# Strategies and performance in elementary students’ three-digit mental addition

- 1.6k Downloads
- 4 Citations

## Abstract

The focus of this study is the relationship between students’ performance in mental calculation and the strategies they use when solving three-digit mental addition problems. The sample comprises 78 4th grade students (40 boys and 38 girls). Their mean age was 10 years and 4 months. The main novelties of the current research include (1) exploration of the relationship between strategy use and response time, (2) revealing the uniformity of the strategies used throughout the series of tasks, and (3) pointing out between-school differences in strategy use, but not in success rate or response time. Although connections between strategy use and success have been demonstrated, about half of the students insisted on one given strategy throughout the series of eight tasks. The results indicate that teachers developed their students’ mental claculation skills in a way such that some strategies became preferred and others ignored. In the discussion a comparison to previous research results and educational implications are provided.

## Keywords

Mental calculation Arithmetic Metacognition## Notes

### Acknowledgments

This research was supported by a grant from the Hungarian Scientific Research Fund (OTKA 81538), and by the MTA-SZTE Research Group on the Development of Competencies. Research assistants were Ágnes Csizmazia, Boglárka Dombi and Zsófia Henn.

Parts of this study were presented at the 36th Conference of the International Group for the Psychology of Mathematics Education (Csíkos, 2012), and in Hungarian as a book chapter (Csíkos, 2013).

## References

- Afflerbach, P., Pearson, P. D., & Paris, S. G. (2008). Clarifying differences between reading skills and reading strategies.
*The Reading Teacher, 61*, 364–373.CrossRefGoogle Scholar - Almasi, J. F. (2003).
*Teaching strategic processes in reading*. New York: Guilford Press.Google Scholar - Balassa, L., Csekné Szabó, K., & Szilas, Á. (2009).
*Harmadik matematikakönyvem*[My third mathematics book]. Celldömölk: Apáczai Kiadó.Google Scholar - Baroody, A. J. (2003). The development of adaptive expertise and flexibility: The integration of conceptual and procedural knowledge. In A. J. Baroody & A. Dowker (Eds.),
*The development of arithmetic concepts and skills*(pp. 1–34). Mahwah: Lawrence Erlbaum Associates.Google Scholar - Baroody, A. J., Cibulskis, M., Lai, M.-L., & Li, X. (2004). Comments on the use of learning trajectories in curriculum development and research.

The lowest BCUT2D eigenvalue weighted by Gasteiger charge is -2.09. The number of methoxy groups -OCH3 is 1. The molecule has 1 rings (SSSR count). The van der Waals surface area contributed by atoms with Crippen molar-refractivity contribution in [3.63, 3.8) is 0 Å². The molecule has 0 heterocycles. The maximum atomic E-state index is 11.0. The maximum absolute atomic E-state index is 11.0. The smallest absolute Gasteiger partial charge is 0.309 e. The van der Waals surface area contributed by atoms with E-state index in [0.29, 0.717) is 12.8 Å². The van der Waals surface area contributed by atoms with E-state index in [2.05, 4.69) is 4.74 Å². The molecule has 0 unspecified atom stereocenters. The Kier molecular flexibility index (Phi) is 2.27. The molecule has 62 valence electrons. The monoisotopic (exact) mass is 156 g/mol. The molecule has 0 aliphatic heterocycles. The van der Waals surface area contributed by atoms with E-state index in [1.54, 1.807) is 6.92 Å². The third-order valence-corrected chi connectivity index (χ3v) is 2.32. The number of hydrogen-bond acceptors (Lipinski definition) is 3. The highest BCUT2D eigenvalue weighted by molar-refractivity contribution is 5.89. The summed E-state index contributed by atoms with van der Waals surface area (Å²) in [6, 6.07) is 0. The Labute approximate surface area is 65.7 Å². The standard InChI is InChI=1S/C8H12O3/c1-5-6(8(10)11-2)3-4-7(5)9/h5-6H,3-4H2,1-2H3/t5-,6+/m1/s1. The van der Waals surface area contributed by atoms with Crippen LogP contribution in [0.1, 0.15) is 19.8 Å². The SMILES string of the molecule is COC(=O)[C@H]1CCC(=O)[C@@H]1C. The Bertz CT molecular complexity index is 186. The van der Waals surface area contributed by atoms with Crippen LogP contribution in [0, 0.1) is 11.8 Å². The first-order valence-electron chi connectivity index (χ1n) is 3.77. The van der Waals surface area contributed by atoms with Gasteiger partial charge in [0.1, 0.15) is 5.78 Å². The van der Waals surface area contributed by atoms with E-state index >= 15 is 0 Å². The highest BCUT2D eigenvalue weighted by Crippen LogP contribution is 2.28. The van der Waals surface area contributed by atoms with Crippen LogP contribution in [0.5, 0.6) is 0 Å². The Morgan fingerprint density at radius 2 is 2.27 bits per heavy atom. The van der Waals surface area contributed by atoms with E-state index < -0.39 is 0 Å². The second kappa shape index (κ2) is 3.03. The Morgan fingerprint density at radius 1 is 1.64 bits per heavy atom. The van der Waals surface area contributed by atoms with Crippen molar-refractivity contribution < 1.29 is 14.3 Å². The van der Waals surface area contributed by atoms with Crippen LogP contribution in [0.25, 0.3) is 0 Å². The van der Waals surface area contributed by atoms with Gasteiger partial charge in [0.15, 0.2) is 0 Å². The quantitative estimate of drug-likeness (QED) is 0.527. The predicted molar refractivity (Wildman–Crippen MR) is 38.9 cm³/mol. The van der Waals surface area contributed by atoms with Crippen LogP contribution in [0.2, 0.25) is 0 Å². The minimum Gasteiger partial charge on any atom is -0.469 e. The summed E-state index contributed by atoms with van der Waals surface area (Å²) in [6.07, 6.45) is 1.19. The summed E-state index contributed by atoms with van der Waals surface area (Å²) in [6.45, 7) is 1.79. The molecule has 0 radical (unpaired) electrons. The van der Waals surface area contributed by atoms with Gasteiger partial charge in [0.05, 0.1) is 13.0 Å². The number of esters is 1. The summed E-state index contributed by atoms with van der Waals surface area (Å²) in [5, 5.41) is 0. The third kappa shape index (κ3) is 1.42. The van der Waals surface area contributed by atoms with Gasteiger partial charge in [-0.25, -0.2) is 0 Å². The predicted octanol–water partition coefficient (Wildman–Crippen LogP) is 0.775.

*Mathematical Thinking and Learning, 6*, 227–260.CrossRefGoogle Scholar - Bartolini Bussi, M. G. (2011). Artefacts and utilization schemes in mathematics teacher education: Place value in early childhood education.
*Journal of Mathematics Teacher Education, 14*, 93–112.CrossRefGoogle Scholar - Ben-Zeev, T. (1996). When erroneous mathematical thinking is just as “correct”: The oxymoron of rational errors. In R. J. Sternberg & T. Ben-Zeev (Eds.),
*The nature of mathematical thinking*(pp. 55–79). Mahwah: Lawrence Erlbaum Associates.Google Scholar - Cankaya, O., LeFevre, J., & Sowinski, C. (2012).
*The influences of different number languages on numeracy learning*(Encyclopedia of Language and Literacy Development, pp. 1–8). London, ON: Western University.Google Scholar - Cannice, M. V. (2013). The right moves: Creating experiential management learning with chess.
*The International Journal of Management Education, 11*, 25–33.CrossRefGoogle Scholar - Cohen, J. (1969).
*Statistical power analysis for the behavioral sciences*. New York: Academic.Google Scholar - Csíkos, C. (2012). Success and strategies in 10 year old students’ mental three-digit addition. In T. Y. Tso (Ed.),
*Proceedings of the 36th Conference of the international Group for the Psychology of Mathematics Education*(Vol. 2, pp. 179–186). Taipei: PME.Google Scholar - Csíkos, C. (2013). A fejben számolás stratégiáinak vizsgálata háromjegyű számok összeadásával negyedik osztályos tanulók körében [Investigating the strategies of mental three-digit addition among 4th grade students]. In G. Molnár & E. Korom (Eds.),
*Az iskolai sikerességet befolyásoló kognitív és affektív tényezők értékelése*(pp. 31–45). Hungary: Nemzedékek Tudása Tankönyvkiadó.Google Scholar - Flavell, J. H. (1987). Speculations about the nature and development of metacognition. In F. E. Weinert & R. Kluwe (Eds.),
*Metacognition, motivation, and understanding*(pp. 21–29). Hillsdale: Erlbaum.Google Scholar - Foxman, D., & Beishuizen, D. (2002). Mental calculation methods used by 11-year-olds in different attainment bands: A reanalysis of data from the 197 APU survey in the UK.
*Educational Studies in Mathematics, 51*, 41–69.CrossRefGoogle Scholar - Frank, M. C., & Barner, D. (2012). Representing exact number visually using mental abacus.
*Journal of Experimental Psychology: General, 141*, 134–149.CrossRefGoogle Scholar - Fürst, A. J., & Hitch, G. J. (2000). Separate roles for executive and phonological components of working memory in mental arithmetic.